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‘Monster’ California fire bears down on Santa Barbara

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    The unforgiving Thomas Fire that has for 14 days ravaged Southern California north of Los Angeles this weekend began to bear down on affluent swaths of Santa Barbara and Montecito.

    According to the National Weather Service, a red flag warning remained in effect in both the mountains in Santa Barbara County and along the South Coast with humidity dropping to the teens and wind gusts topping 55 mph overnight.

    Bone-dry conditions during December with virtually no rain together with shifty Santa Ana winds that hiked up to 65 mph on Saturday, and lush vegetation blanketing the hills has made it tough to put the Thomas Fire out.

    The Office of Emergency Services renewed calls for evacuations to those living in the coastal community of Montecito where Oprah Winfrey amongst other luminaries have homes.

    On Saturday and overnight the department issued repeated warnings to anybody living in various hotspots or in the path of the flames to “be prepared to leave.”

    Today the weather has partially relented with winds dying down.

    But gusts could kick up at any time throughout Ventura and Santa Barbara counties, elevating risks from the fire.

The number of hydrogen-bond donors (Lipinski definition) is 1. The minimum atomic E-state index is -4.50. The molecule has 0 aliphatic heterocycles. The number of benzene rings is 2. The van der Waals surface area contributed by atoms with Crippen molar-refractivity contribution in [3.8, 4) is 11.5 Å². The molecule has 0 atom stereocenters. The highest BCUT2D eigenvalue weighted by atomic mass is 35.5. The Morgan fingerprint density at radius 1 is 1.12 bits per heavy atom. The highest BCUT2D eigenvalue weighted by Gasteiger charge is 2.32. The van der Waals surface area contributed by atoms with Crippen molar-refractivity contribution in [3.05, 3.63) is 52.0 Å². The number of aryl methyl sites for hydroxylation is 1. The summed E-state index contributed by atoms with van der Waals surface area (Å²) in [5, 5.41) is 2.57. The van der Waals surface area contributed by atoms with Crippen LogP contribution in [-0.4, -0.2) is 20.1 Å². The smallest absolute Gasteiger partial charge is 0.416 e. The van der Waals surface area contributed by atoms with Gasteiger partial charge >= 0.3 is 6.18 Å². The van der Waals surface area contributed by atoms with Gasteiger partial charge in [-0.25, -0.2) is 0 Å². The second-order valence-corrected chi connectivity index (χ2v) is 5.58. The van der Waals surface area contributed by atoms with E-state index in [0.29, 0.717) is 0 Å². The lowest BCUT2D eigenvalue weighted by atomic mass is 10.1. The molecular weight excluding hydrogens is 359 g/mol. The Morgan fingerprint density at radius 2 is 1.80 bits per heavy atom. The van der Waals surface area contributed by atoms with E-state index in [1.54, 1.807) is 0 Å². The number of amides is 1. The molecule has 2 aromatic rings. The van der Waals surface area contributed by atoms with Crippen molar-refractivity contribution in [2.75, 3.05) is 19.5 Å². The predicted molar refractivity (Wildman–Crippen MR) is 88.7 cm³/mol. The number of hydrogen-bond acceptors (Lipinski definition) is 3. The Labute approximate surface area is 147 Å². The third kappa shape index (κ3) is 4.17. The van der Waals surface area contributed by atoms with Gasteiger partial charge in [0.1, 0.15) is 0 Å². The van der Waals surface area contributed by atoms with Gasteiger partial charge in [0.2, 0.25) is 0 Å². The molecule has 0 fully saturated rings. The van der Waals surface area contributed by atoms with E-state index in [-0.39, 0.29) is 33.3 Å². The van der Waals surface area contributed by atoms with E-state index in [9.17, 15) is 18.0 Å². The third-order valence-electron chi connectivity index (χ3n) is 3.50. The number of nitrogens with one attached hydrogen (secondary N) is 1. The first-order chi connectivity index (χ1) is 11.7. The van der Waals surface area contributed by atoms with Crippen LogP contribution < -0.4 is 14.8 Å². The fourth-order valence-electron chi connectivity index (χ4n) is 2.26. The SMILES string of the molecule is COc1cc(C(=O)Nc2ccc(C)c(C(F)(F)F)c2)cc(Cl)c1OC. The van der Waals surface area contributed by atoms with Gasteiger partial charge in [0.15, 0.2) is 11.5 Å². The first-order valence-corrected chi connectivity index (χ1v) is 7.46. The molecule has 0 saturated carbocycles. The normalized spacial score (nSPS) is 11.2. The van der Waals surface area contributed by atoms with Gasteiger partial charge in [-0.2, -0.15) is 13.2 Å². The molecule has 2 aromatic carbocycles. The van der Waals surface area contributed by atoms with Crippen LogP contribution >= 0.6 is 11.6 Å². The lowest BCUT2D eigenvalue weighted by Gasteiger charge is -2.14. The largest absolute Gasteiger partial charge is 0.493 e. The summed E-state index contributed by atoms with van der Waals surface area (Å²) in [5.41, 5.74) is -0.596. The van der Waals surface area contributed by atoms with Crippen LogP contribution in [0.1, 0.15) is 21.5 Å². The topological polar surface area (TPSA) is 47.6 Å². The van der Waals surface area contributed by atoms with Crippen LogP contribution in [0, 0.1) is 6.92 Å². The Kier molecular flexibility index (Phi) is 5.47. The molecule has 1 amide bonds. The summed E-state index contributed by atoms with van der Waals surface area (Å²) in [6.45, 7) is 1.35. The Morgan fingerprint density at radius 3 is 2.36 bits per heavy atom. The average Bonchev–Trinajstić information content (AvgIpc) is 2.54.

In Los Angeles County, meteorologists say winds there could exceed 40mph.

    Though the Thomas Fire is 40 percent contained, it has burned through 269,000 acres and destroyed 1,009 structures, making it the third-largest blaze in state history.

    The fire led to the deaths of 70-year-old Virgina Pesola who perished in a car accident while attempting to evacuate and a 32-year-old firefighter from San Diego, Cory Iverson, who died from burns and smoke inhalation.

    The circumstances that led to his death remains under investigation.

    On Sunday, the fallen firefighter’s body was being driven to San Diego County in a procession to reunite him with his five-months pregnant wife, Ashley, and their 2-year-old daughter, Evie.

    Santa Barbara County Fire Division Chief Martin Johnson Saturday night described fighting the fire as a battle against a beast.

    “It’s a monster,” he said. “We all recognize that.

    View the original article:

    “But we will kill it,” Johnson said.

    Original story is here :

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